Workers Got Fed Up. Bosses Got Scared

A few weeks after the end of World War II, New York City came to a standstill. Thousands of elevators hung without operators, doors stood without doormen, and buildings languished without repairmen. Business districts closed down; the Garment District emptied out. Almost all deliveries other than the mail stopped coming into Manhattan. America’s commercial center was shuttered. “Make yourselves comfortable,” one union officer publicly warned. It wasn’t a government shutdown; it was a strike—one that started with the elevator operators, doormen, and maintenance workers, and spread to other unionists across the city. (“Fur workers do not want any scabs to run elevators in fur buildings,” declared one sympathy striker.)

While their collective action was monumental, it was also somewhat routine. After the war, these kinds of strikes were de rigueur: In 1946, 4.6 million people—nearly 10 percent of the American workforce—took to the picket line. General strikes rocked entire communities across the country, from Lancaster, Pennsylvania, to Oakland, California, to Rochester, New York. “It was after the war and I think we needed to get our share,” one Oakland striker later explained. “Industry had sure made theirs during the war.”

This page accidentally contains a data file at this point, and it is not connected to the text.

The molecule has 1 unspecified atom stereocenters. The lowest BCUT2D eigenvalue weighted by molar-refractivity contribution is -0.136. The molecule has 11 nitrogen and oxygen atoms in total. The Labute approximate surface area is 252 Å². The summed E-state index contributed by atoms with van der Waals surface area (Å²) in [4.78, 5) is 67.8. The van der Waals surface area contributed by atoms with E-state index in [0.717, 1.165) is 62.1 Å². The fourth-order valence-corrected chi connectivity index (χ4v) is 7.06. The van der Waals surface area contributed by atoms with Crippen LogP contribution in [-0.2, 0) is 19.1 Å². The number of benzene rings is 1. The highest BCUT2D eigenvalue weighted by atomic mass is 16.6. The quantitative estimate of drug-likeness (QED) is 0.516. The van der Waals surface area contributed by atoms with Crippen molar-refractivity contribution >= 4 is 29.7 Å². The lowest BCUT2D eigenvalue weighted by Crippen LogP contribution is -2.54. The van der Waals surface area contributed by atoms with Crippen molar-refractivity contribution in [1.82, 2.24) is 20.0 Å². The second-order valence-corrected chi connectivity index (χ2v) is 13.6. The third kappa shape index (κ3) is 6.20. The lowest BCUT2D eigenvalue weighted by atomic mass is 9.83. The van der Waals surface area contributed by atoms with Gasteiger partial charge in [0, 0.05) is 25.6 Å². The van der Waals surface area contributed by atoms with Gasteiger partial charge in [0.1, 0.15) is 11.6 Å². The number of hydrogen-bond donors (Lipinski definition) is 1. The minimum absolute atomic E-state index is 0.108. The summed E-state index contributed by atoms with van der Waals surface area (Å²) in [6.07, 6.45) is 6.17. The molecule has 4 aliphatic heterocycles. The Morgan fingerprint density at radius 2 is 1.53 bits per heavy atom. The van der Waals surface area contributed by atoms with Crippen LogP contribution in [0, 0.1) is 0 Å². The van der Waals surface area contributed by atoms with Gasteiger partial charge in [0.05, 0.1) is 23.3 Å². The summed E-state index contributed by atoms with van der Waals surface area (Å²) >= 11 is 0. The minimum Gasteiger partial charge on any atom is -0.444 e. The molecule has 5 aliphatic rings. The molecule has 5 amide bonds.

Many of the country’s major waves of strikes have occurred like this, as postscripts to shattering events of the 20th century—in 1919, 1934, 1946. Each catastrophe redefined our

— source | Jacob Rosenberg | Jan+Feb 2022

Nullius in verba

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